was born in Walla Walla, August 26, 1872. Accompanying his parents here, he received his preliminary education in the public school and in the Brothers' college.
     In 1887, he entered the Bishop Scott Academy at Portland. There he remained four years. Returning to Baker City, an accepted a position in the hardware club establishment of P. Basche, where be remained until the fall of 1893. He then entered the Medical Department of the Oregon State University and graduated with the class of 1896. Going to San Francisco he took a post graduate course in time polyclinic, and since his return here has practiced his profession. He is on the stuff of St. Elizabeth's Hospital. Fraternally he is a Scottish Rite Mason, Elk, Knight and Red Man.

Davis Wilcox

     Among the lending merchants of the county. Davis Wilcox, of Haines, occupies a well deserved position. He has been established there since 1887, being associated with his brother, L. T. Wilcox, until 1893, since which time he has conducted the business alone. He is at present carrying a complete line of general merchandise, farming instruments, lumber, cord wood and grain being a very heavy handler of the last named commodity. His store,

which is 42x70, two stories, is well filled with any article the farmer may want, it being Mr. Wilcox's aim to cater to their needs, and in this we believe he has been successful.    
     He is a native of Wisconsin, and in 1872, at the age of 13, with his parents, settled in the Willamette Valley, receiving his education at the public schools and in Pacific University, at Forest Grove. He is an apt illustration of the progressive clement of young manhood which has brought Baker County to the front.

Dr. E. Gagen

     Is one of the most successful physicians in Baker County, and an honored citizen of Haines. He is one of those happy, good-natured men that we occasionally find in the professional ranks, and who, when we meet them, infuse new vim and vigor into one's self by some mysterious magnetic power, not visible, but none the less effective. Born in Dublin. Ireland. June 1, 1858, he received his professional education in the Royal College of Surgeons and King and Queen College of Physicians, graduating in 1880. He then entered the service of the Royal Mall Steamship Co., remaining a year. Moving to the United States, he located at Sabetha, Kansas, practicing there with signal success for five years. During this time he served as a member of the board of pension examiners, having been appointed under both President Arthur's and Cleveland's administrations. In 1887 he moved to Oregon, locating at Heppner, remaining there nearly eight years. Moving then to Baker County, he has since practiced at Haines. He is married to Miss Geraldine Clark, of Heppner, and his home. which Is the model of refinement, is the center of it large and warm circle of friends.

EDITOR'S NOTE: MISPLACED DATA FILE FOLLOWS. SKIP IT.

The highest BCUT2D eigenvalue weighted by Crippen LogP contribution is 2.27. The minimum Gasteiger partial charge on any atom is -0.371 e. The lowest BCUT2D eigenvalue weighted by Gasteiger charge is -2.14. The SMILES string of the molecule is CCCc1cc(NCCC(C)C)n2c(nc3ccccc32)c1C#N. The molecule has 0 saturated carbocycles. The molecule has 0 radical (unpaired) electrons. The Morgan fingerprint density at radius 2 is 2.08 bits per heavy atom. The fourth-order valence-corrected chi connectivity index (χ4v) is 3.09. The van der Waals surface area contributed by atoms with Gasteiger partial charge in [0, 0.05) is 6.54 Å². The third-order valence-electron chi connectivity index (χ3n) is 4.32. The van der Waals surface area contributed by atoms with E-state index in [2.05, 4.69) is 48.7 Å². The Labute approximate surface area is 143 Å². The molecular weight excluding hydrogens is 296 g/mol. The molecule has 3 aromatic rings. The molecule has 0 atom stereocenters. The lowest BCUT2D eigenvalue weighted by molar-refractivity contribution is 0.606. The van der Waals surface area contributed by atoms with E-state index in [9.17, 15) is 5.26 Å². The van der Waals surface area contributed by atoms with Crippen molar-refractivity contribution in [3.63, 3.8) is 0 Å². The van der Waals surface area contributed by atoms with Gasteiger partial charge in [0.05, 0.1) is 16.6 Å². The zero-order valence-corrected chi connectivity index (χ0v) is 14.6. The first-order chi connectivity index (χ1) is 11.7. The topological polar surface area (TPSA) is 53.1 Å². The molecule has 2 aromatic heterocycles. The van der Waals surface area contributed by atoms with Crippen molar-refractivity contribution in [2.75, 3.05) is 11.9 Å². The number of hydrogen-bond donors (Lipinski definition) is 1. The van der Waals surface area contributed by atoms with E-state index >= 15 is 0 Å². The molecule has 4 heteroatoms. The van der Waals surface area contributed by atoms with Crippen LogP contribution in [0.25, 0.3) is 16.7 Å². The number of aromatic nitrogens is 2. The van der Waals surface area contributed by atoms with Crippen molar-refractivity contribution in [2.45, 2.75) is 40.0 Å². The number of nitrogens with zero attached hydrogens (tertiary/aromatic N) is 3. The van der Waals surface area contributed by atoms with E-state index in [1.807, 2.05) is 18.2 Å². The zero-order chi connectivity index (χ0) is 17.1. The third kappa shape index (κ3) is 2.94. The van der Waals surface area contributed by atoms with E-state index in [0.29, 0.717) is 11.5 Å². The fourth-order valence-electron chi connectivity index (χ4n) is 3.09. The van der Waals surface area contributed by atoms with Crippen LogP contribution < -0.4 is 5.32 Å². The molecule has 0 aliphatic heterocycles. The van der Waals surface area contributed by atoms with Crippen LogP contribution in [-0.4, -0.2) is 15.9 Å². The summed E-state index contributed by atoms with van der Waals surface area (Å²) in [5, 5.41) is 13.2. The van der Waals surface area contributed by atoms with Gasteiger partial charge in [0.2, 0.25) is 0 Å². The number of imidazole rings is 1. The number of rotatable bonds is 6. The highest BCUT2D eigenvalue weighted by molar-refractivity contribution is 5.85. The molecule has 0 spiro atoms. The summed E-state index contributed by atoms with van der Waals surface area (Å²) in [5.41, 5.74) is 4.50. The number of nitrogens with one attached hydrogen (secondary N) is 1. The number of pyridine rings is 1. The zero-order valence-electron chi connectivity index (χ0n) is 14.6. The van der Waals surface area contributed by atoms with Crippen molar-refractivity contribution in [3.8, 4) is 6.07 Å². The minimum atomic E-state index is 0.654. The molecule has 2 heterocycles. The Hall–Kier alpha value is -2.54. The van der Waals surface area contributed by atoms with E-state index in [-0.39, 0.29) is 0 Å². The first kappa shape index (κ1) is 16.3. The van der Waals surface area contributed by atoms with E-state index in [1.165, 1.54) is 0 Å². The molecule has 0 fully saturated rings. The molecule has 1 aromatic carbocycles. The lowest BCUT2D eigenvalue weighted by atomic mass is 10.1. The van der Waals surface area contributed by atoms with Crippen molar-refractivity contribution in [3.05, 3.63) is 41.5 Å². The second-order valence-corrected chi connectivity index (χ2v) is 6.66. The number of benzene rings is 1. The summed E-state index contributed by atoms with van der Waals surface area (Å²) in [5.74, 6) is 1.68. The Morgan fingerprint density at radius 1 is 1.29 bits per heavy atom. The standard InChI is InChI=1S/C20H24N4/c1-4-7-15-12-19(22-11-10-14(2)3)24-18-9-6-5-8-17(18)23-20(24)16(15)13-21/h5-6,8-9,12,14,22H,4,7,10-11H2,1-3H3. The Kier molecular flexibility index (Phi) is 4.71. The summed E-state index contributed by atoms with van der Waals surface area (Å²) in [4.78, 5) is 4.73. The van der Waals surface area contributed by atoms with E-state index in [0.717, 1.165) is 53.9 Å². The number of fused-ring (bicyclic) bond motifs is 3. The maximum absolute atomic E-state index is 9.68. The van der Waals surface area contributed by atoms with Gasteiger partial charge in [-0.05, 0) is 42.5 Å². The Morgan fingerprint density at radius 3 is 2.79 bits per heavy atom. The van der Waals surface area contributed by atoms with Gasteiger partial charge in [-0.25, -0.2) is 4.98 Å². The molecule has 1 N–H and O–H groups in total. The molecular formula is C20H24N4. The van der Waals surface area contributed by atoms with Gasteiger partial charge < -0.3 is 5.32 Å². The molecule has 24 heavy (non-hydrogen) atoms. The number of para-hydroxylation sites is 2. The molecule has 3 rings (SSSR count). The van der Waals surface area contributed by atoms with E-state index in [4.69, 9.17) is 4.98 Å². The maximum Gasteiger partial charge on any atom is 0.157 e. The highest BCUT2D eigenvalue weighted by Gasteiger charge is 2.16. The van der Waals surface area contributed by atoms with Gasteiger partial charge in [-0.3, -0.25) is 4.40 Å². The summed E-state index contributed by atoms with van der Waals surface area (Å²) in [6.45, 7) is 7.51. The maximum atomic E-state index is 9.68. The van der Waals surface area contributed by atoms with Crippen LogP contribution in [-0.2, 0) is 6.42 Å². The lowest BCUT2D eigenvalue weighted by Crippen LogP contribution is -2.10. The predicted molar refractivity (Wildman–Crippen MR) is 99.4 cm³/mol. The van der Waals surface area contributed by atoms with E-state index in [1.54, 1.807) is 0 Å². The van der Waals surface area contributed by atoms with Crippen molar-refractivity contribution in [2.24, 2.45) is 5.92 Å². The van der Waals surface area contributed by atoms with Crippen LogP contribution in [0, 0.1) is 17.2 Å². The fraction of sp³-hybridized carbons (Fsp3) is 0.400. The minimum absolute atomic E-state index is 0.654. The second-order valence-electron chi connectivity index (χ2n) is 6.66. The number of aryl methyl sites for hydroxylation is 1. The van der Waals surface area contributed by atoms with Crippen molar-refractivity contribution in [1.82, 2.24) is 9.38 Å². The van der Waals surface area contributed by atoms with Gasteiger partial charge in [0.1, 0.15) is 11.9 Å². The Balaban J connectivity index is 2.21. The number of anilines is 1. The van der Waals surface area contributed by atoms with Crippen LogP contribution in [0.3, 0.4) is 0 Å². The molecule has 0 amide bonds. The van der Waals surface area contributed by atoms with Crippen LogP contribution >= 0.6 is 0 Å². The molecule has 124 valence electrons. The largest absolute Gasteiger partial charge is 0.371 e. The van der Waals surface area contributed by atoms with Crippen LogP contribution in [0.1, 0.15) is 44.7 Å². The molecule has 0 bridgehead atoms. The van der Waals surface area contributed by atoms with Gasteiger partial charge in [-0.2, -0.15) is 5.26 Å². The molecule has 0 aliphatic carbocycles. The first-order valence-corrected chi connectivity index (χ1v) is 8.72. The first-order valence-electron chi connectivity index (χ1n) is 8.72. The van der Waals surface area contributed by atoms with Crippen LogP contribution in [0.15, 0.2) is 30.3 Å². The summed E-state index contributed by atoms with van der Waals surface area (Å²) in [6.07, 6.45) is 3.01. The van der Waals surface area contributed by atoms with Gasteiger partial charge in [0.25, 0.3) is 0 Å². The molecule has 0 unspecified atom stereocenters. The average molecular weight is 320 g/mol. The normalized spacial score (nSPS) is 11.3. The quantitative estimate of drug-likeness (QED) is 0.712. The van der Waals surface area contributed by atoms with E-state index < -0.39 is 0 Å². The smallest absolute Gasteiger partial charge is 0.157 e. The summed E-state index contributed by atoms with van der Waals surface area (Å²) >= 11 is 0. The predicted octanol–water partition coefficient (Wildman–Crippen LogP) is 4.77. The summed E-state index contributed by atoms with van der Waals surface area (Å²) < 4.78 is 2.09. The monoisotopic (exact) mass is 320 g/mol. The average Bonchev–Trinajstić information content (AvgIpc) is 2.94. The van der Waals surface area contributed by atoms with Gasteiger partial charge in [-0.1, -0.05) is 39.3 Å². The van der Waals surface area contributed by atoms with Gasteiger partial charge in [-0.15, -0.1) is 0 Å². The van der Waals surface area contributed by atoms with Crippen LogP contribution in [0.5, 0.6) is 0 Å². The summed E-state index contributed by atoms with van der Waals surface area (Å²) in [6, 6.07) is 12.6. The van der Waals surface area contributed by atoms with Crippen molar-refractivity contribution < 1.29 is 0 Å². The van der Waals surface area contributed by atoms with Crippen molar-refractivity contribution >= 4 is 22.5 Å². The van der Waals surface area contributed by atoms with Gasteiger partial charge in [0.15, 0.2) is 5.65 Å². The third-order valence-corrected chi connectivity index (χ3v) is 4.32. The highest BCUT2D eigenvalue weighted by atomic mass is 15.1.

Wellington E. Hurd

     Is another of our representative men who was born in Ohio, and possesses that energy and vim characteristic of a native of that grand commonwealth. Leaving home at the age of sixteen he was employed for a year with the Adams Express Co. at St. Louis. He then went to Chicago, and accepted a position with J. I. Case Co. as traveling representative and remained with them for twenty years. He was connected with Slaver & Walker, of Portland,
for the next six years. In 1895 he became interested in mining, and has remained in that business since.  He has a number of fine properties in different sections, one, the Tempest, lying in the Greenhorn district. From this he has lately shipped five cars of ore, three to Everett and two to Tacoma, which brought him in returns of $53.65 per ton. This ore came out of tunnel No. 1 in a regular way. This tunnel is in 300 feet, No. 2 being 65 feet, and No, 3, 50 feet. The ledge is five feet wide, and runs from 40 to 85 feet in depth. Some of his other properties in this same district the Potosi, Mountain Conn, Silver Crown, and Empire, are equally rich or even more so, as from the latter he has taken ore which on being shipped to Everett has netted him $155.65 a ton. He is doing considerable development work on his properties, and as they all run from $8.00 to $12.00 free milling gold on the surface, and run more into base as he goes further down, he is figuring on erecting a 20 ton stamp mill. Mr. Hard has always taken an active interest in the future of the mines of this section, lending every aid possible to their advancement.